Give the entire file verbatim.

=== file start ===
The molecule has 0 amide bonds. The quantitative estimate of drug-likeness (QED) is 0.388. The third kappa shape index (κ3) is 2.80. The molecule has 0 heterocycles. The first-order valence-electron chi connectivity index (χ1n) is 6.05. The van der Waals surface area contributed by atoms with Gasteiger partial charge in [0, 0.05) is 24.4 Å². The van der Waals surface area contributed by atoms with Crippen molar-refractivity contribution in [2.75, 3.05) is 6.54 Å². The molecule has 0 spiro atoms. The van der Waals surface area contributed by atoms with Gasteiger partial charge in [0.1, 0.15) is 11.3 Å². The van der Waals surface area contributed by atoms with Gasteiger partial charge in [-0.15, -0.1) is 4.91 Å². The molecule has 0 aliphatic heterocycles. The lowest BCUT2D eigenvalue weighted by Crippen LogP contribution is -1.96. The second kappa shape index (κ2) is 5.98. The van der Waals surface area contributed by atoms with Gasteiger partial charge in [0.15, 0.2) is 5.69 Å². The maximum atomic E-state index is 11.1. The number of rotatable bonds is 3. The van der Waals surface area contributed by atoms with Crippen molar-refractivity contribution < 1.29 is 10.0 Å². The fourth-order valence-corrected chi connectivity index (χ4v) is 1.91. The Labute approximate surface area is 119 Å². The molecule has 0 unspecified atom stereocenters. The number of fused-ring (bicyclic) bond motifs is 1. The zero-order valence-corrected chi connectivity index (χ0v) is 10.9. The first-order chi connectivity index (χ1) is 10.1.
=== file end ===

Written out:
The molecule has 0 amide bonds. The quantitative estimate of drug-likeness (QED) is 0.388. The third kappa shape index (κ3) is 2.80. The molecule has 0 heterocycles. The first-order valence-electron chi connectivity index (χ1n) is 6.05. The van der Waals surface area contributed by atoms with Gasteiger partial charge in [0, 0.05) is 24.4 Å². The van der Waals surface area contributed by atoms with Crippen molar-refractivity contribution in [2.75, 3.05) is 6.54 Å². The molecule has 0 spiro atoms. The van der Waals surface area contributed by atoms with Gasteiger partial charge in [0.1, 0.15) is 11.3 Å². The van der Waals surface area contributed by atoms with Gasteiger partial charge in [-0.15, -0.1) is 4.91 Å². The molecule has 0 aliphatic heterocycles. The lowest BCUT2D eigenvalue weighted by Crippen LogP contribution is -1.96. The second kappa shape index (κ2) is 5.98. The van der Waals surface area contributed by atoms with Gasteiger partial charge in [0.15, 0.2) is 5.69 Å². The maximum atomic E-state index is 11.1. The number of rotatable bonds is 3. The van der Waals surface area contributed by atoms with Crippen molar-refractivity contribution < 1.29 is 10.0 Å². The fourth-order valence-corrected chi connectivity index (χ4v) is 1.91. The Labute approximate surface area is 119 Å². The molecule has 0 unspecified atom stereocenters. The number of fused-ring (bicyclic) bond motifs is 1. The zero-order valence-corrected chi connectivity index (χ0v) is 10.9. The first-order chi connectivity index (χ1) is 10.1.